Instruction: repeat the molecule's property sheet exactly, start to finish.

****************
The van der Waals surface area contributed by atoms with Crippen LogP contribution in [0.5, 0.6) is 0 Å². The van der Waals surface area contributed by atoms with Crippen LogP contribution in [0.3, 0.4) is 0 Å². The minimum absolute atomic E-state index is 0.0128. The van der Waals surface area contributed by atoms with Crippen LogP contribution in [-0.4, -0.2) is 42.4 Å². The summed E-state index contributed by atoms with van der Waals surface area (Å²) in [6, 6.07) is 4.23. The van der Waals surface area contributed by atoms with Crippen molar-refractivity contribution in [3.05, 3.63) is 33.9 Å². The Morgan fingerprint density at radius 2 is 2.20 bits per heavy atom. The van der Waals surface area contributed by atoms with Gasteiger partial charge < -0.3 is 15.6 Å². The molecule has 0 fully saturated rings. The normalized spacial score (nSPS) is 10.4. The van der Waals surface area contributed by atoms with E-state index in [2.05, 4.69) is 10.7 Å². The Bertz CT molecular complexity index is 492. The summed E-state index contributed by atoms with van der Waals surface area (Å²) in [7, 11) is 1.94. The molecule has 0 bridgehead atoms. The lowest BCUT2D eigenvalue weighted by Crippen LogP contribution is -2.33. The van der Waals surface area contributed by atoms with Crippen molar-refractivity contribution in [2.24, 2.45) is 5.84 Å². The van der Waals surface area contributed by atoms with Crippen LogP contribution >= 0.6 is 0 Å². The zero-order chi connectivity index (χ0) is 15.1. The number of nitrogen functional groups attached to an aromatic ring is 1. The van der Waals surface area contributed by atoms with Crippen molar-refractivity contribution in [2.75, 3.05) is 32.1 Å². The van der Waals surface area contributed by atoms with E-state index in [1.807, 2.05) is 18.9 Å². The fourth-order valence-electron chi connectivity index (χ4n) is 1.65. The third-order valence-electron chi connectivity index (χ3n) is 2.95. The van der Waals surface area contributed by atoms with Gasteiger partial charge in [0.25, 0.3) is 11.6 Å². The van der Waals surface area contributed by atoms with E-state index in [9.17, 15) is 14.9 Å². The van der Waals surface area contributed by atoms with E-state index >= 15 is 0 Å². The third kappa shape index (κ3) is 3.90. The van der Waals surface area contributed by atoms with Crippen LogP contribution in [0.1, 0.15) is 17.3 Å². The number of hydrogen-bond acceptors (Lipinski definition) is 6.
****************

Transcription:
The van der Waals surface area contributed by atoms with Crippen LogP contribution in [0.5, 0.6) is 0 Å². The van der Waals surface area contributed by atoms with Crippen LogP contribution in [0.3, 0.4) is 0 Å². The minimum absolute atomic E-state index is 0.0128. The van der Waals surface area contributed by atoms with Crippen LogP contribution in [-0.4, -0.2) is 42.4 Å². The summed E-state index contributed by atoms with van der Waals surface area (Å²) in [6, 6.07) is 4.23. The van der Waals surface area contributed by atoms with Crippen molar-refractivity contribution in [3.05, 3.63) is 33.9 Å². The Morgan fingerprint density at radius 2 is 2.20 bits per heavy atom. The van der Waals surface area contributed by atoms with Gasteiger partial charge < -0.3 is 15.6 Å². The molecule has 0 fully saturated rings. The normalized spacial score (nSPS) is 10.4. The van der Waals surface area contributed by atoms with E-state index in [2.05, 4.69) is 10.7 Å². The Bertz CT molecular complexity index is 492. The summed E-state index contributed by atoms with van der Waals surface area (Å²) in [7, 11) is 1.94. The molecule has 0 bridgehead atoms. The lowest BCUT2D eigenvalue weighted by Crippen LogP contribution is -2.33. The van der Waals surface area contributed by atoms with Crippen molar-refractivity contribution in [2.24, 2.45) is 5.84 Å². The van der Waals surface area contributed by atoms with Crippen LogP contribution >= 0.6 is 0 Å². The zero-order chi connectivity index (χ0) is 15.1. The number of nitrogen functional groups attached to an aromatic ring is 1. The van der Waals surface area contributed by atoms with Crippen molar-refractivity contribution in [2.75, 3.05) is 32.1 Å². The van der Waals surface area contributed by atoms with E-state index in [1.807, 2.05) is 18.9 Å². The fourth-order valence-electron chi connectivity index (χ4n) is 1.65. The third-order valence-electron chi connectivity index (χ3n) is 2.95. The van der Waals surface area contributed by atoms with Gasteiger partial charge in [0.25, 0.3) is 11.6 Å². The van der Waals surface area contributed by atoms with E-state index in [9.17, 15) is 14.9 Å². The van der Waals surface area contributed by atoms with E-state index >= 15 is 0 Å². The third kappa shape index (κ3) is 3.90. The van der Waals surface area contributed by atoms with Crippen LogP contribution in [0.1, 0.15) is 17.3 Å². The number of hydrogen-bond acceptors (Lipinski definition) is 6.